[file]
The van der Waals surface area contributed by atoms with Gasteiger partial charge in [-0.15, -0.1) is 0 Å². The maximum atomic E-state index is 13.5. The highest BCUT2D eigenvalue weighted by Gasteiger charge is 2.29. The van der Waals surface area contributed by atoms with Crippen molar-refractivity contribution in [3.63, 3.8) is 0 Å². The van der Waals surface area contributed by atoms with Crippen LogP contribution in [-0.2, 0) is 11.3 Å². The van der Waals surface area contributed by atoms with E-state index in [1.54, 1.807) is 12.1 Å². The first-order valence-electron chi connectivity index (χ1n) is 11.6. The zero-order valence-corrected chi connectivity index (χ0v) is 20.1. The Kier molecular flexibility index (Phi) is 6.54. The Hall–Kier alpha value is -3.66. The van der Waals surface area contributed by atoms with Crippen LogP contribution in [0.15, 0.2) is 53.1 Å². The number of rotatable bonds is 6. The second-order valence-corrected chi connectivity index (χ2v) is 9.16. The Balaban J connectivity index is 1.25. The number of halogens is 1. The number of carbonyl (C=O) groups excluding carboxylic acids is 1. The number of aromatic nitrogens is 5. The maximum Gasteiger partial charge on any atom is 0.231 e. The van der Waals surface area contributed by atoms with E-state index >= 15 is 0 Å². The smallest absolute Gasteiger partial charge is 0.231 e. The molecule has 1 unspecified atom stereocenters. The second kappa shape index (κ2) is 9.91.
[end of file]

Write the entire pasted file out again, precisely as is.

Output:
The van der Waals surface area contributed by atoms with Gasteiger partial charge in [-0.15, -0.1) is 0 Å². The maximum atomic E-state index is 13.5. The highest BCUT2D eigenvalue weighted by Gasteiger charge is 2.29. The van der Waals surface area contributed by atoms with Crippen molar-refractivity contribution in [3.63, 3.8) is 0 Å². The van der Waals surface area contributed by atoms with Crippen LogP contribution in [-0.2, 0) is 11.3 Å². The van der Waals surface area contributed by atoms with E-state index in [1.54, 1.807) is 12.1 Å². The first-order valence-electron chi connectivity index (χ1n) is 11.6. The zero-order valence-corrected chi connectivity index (χ0v) is 20.1. The Kier molecular flexibility index (Phi) is 6.54. The Hall–Kier alpha value is -3.66. The van der Waals surface area contributed by atoms with Crippen LogP contribution in [0.15, 0.2) is 53.1 Å². The number of rotatable bonds is 6. The second-order valence-corrected chi connectivity index (χ2v) is 9.16. The Balaban J connectivity index is 1.25. The number of halogens is 1. The number of carbonyl (C=O) groups excluding carboxylic acids is 1. The number of aromatic nitrogens is 5. The maximum Gasteiger partial charge on any atom is 0.231 e. The van der Waals surface area contributed by atoms with E-state index >= 15 is 0 Å². The smallest absolute Gasteiger partial charge is 0.231 e. The molecule has 1 unspecified atom stereocenters. The second kappa shape index (κ2) is 9.91.